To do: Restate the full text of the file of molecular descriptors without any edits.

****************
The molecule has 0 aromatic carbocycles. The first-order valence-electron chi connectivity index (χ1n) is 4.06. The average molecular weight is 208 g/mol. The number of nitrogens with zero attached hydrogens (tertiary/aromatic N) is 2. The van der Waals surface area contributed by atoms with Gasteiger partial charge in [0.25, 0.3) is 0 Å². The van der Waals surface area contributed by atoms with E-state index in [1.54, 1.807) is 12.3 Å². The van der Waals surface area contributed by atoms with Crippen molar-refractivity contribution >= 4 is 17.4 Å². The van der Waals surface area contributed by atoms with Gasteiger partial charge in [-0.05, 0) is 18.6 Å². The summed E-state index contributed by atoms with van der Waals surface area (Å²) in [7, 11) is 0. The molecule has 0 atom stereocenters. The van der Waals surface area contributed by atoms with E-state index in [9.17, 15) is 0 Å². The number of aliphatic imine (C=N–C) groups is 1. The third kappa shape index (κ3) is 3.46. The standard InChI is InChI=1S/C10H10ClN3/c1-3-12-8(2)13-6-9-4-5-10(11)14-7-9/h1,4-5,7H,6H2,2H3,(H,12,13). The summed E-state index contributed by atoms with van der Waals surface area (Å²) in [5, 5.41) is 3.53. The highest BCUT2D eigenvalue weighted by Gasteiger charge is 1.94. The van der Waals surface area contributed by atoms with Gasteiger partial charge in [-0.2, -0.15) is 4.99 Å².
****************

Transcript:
The molecule has 0 aromatic carbocycles. The first-order valence-electron chi connectivity index (χ1n) is 4.06. The average molecular weight is 208 g/mol. The number of nitrogens with zero attached hydrogens (tertiary/aromatic N) is 2. The van der Waals surface area contributed by atoms with Gasteiger partial charge in [0.25, 0.3) is 0 Å². The van der Waals surface area contributed by atoms with E-state index in [1.54, 1.807) is 12.3 Å². The van der Waals surface area contributed by atoms with Crippen molar-refractivity contribution >= 4 is 17.4 Å². The van der Waals surface area contributed by atoms with Gasteiger partial charge in [-0.05, 0) is 18.6 Å². The summed E-state index contributed by atoms with van der Waals surface area (Å²) in [7, 11) is 0. The molecule has 0 atom stereocenters. The van der Waals surface area contributed by atoms with E-state index in [9.17, 15) is 0 Å². The number of aliphatic imine (C=N–C) groups is 1. The third kappa shape index (κ3) is 3.46. The standard InChI is InChI=1S/C10H10ClN3/c1-3-12-8(2)13-6-9-4-5-10(11)14-7-9/h1,4-5,7H,6H2,2H3,(H,12,13). The summed E-state index contributed by atoms with van der Waals surface area (Å²) in [5, 5.41) is 3.53. The highest BCUT2D eigenvalue weighted by Gasteiger charge is 1.94. The van der Waals surface area contributed by atoms with Gasteiger partial charge in [-0.2, -0.15) is 4.99 Å².